A Guide to Temporary Worker Visas

Temporary worker visas are issued to individuals from foreign countries who want to enter the United States, but not permanently. In order to obtain any of these visas, a prospective employer must first file a petition with U.S. Citizenship and Immigration Services. A citizen of a foreign country may not work in the United States until a visa is granted. Many temporary worker categories have caps for the total number of petitions that can be approved each year.

As the U.S. Department of State explains, there are several temporary visa categories:

  • H-1B: Work in a specialty occupation — This visa requires a higher-education degree. It includes government-to-government research and development, and projects administered by the U.S. Department of Defense.
  • H-2A: Temporary agricultural workers — This visa is designed for temporary or seasonal agricultural work and can be limited to citizens or nationals of designated countries.
  • H-2B: Temporary nonagricultural worker — This visa is designed for temporary or seasonal work that is nonagricultural and can be limited to citizens or nationals of designated countries.
  • H-3: Trainee or special education visitor — This visa is designed for individuals seeking training not available in their home country or for those who want to join training programs in the education of children with disabilities.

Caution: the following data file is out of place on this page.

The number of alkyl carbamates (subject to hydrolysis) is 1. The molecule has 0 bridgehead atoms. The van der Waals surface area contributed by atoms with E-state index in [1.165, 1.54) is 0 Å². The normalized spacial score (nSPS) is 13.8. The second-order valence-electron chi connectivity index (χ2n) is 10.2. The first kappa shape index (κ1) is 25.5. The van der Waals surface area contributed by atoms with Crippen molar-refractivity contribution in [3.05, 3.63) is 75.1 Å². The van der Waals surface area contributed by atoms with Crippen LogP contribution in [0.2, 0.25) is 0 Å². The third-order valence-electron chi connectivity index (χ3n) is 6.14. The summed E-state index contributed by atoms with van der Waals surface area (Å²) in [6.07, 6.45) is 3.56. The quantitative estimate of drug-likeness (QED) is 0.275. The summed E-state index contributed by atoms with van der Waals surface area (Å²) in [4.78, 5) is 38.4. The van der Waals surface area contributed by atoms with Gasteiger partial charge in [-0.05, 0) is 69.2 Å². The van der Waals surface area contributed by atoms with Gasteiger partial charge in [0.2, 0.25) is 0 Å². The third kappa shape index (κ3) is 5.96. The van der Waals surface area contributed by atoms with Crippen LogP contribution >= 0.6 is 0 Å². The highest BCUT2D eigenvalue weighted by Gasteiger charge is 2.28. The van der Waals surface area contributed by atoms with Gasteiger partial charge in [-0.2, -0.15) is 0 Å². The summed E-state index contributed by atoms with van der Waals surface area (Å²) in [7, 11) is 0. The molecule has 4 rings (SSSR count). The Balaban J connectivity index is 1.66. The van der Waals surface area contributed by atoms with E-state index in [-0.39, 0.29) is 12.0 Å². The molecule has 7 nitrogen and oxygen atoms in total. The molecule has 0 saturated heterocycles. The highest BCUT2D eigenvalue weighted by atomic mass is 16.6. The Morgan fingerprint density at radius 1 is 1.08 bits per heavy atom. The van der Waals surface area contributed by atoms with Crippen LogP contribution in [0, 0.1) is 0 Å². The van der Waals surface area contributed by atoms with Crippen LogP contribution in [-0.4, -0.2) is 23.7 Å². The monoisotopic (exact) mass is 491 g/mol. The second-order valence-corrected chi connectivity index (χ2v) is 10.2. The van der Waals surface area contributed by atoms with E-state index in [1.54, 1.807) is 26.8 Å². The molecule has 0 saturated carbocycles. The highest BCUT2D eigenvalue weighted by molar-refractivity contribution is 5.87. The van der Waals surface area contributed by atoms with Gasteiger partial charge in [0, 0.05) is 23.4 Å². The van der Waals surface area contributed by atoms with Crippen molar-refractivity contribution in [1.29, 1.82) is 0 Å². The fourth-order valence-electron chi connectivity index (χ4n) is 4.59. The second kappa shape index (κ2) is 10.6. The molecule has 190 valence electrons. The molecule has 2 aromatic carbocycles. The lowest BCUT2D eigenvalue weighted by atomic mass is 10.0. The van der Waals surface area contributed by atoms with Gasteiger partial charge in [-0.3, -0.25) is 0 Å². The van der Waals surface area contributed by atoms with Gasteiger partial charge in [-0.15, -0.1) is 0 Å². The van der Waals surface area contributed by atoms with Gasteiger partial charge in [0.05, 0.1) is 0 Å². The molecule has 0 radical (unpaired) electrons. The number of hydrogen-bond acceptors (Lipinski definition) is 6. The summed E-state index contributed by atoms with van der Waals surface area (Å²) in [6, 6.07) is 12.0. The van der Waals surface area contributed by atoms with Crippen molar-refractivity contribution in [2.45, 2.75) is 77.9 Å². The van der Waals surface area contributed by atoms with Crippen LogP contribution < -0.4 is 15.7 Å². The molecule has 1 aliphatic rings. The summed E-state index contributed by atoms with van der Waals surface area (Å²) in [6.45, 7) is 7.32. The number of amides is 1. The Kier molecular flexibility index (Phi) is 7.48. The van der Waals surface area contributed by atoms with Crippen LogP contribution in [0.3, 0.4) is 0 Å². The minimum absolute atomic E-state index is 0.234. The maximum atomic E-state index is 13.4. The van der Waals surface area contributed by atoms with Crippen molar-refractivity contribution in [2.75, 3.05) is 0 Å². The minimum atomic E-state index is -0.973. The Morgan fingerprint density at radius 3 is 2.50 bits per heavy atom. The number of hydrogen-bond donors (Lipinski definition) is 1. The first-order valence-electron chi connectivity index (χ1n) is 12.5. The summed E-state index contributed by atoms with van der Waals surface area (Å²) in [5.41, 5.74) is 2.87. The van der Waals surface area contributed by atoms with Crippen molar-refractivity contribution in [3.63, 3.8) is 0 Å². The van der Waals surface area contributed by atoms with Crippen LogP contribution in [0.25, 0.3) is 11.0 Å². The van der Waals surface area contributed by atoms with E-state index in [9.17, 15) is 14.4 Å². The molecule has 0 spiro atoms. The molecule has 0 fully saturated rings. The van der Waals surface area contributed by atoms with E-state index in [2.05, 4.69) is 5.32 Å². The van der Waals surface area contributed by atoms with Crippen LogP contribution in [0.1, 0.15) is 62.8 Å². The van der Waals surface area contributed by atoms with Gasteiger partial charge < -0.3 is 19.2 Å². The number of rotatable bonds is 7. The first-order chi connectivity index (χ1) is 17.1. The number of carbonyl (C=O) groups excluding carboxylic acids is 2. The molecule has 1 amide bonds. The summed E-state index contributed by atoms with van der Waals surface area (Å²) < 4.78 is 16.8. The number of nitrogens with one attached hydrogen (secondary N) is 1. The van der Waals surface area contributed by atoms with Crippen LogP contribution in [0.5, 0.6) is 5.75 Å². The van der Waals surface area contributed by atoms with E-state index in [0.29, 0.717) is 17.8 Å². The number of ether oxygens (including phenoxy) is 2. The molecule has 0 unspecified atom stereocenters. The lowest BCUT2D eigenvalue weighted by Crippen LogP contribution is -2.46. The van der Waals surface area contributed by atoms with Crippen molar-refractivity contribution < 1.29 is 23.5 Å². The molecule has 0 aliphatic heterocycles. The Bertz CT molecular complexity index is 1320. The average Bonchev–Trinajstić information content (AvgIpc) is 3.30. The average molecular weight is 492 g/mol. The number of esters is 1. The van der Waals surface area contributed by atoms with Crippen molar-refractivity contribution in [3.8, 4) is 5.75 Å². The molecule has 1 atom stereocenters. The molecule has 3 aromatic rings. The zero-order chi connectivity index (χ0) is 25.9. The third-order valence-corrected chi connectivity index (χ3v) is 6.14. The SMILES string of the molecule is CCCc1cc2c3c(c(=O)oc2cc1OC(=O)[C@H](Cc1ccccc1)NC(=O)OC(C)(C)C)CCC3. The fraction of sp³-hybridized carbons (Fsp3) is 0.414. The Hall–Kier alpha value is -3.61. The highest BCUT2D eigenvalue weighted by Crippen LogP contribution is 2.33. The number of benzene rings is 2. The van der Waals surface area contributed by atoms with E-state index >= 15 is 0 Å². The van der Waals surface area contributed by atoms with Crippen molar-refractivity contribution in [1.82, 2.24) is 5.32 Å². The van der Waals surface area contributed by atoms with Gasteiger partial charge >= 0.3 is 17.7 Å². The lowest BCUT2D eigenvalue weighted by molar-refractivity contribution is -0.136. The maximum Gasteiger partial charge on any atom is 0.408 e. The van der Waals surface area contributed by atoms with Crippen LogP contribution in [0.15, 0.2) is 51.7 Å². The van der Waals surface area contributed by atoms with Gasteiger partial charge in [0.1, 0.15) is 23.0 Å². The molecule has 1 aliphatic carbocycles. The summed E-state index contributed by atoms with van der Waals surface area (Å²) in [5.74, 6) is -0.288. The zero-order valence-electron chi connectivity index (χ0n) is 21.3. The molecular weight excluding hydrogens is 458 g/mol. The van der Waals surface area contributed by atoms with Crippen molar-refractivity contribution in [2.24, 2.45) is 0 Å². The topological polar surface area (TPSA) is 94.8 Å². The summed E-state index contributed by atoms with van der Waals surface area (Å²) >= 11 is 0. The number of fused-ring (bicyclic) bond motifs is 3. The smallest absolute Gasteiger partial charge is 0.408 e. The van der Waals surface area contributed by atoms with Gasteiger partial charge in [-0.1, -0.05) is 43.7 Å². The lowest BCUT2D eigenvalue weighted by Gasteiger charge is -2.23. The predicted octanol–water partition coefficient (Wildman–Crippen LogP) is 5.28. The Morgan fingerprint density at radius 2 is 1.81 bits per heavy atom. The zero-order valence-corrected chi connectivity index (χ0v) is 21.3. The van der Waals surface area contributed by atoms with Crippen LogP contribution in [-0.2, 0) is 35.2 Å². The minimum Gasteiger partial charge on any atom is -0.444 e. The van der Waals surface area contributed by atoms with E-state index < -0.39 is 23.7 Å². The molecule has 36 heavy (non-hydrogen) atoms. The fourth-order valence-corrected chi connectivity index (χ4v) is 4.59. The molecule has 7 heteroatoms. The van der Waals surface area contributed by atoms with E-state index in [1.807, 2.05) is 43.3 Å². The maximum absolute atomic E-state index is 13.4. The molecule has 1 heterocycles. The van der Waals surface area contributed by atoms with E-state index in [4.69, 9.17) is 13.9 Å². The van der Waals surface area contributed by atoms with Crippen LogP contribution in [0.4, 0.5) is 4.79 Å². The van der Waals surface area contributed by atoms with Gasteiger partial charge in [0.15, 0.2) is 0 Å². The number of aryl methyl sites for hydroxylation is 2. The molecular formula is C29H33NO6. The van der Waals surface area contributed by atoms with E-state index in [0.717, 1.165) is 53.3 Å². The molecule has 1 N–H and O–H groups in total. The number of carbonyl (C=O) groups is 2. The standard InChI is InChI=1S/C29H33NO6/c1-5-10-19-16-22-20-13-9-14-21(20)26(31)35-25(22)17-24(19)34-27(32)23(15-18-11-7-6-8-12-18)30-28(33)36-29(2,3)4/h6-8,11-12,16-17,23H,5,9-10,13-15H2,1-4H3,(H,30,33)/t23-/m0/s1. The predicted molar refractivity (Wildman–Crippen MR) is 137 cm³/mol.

• L: Intracompany transferee — This visa allows an employee to work at a branch or affiliate of their current employer in a managerial or executive capacity, or in a position requiring specialized knowledge.
  • O — Individuals with extraordinary abilities or achievements in the sciences, arts, education, business, athletics or entertainment industry are eligible for this visa.
  • Q-1 — This visa is necessary for participating in an international cultural exchange program.

An experienced Florida attorney in immigration law can assist you with any type of visa question.

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